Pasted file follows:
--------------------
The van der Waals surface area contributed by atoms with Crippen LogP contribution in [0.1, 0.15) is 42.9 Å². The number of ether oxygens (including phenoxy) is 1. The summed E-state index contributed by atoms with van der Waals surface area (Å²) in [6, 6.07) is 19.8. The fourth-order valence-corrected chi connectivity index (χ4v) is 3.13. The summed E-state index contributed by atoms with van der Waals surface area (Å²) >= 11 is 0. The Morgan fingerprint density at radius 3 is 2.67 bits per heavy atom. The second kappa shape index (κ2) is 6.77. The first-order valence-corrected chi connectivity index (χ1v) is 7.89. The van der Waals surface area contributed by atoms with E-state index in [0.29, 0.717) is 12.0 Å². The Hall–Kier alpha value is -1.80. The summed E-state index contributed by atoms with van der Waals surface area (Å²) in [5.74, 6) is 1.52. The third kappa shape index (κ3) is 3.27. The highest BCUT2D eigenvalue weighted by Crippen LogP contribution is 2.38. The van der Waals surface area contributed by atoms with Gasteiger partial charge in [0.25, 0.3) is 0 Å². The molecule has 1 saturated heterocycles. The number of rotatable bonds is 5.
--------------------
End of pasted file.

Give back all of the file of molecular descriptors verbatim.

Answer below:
The van der Waals surface area contributed by atoms with Crippen LogP contribution in [0.1, 0.15) is 42.9 Å². The number of ether oxygens (including phenoxy) is 1. The summed E-state index contributed by atoms with van der Waals surface area (Å²) in [6, 6.07) is 19.8. The fourth-order valence-corrected chi connectivity index (χ4v) is 3.13. The summed E-state index contributed by atoms with van der Waals surface area (Å²) >= 11 is 0. The Morgan fingerprint density at radius 3 is 2.67 bits per heavy atom. The second kappa shape index (κ2) is 6.77. The first-order valence-corrected chi connectivity index (χ1v) is 7.89. The van der Waals surface area contributed by atoms with E-state index in [0.29, 0.717) is 12.0 Å². The Hall–Kier alpha value is -1.80. The summed E-state index contributed by atoms with van der Waals surface area (Å²) in [5.74, 6) is 1.52. The third kappa shape index (κ3) is 3.27. The highest BCUT2D eigenvalue weighted by Crippen LogP contribution is 2.38. The van der Waals surface area contributed by atoms with Gasteiger partial charge in [0.25, 0.3) is 0 Å². The molecule has 1 saturated heterocycles. The number of rotatable bonds is 5.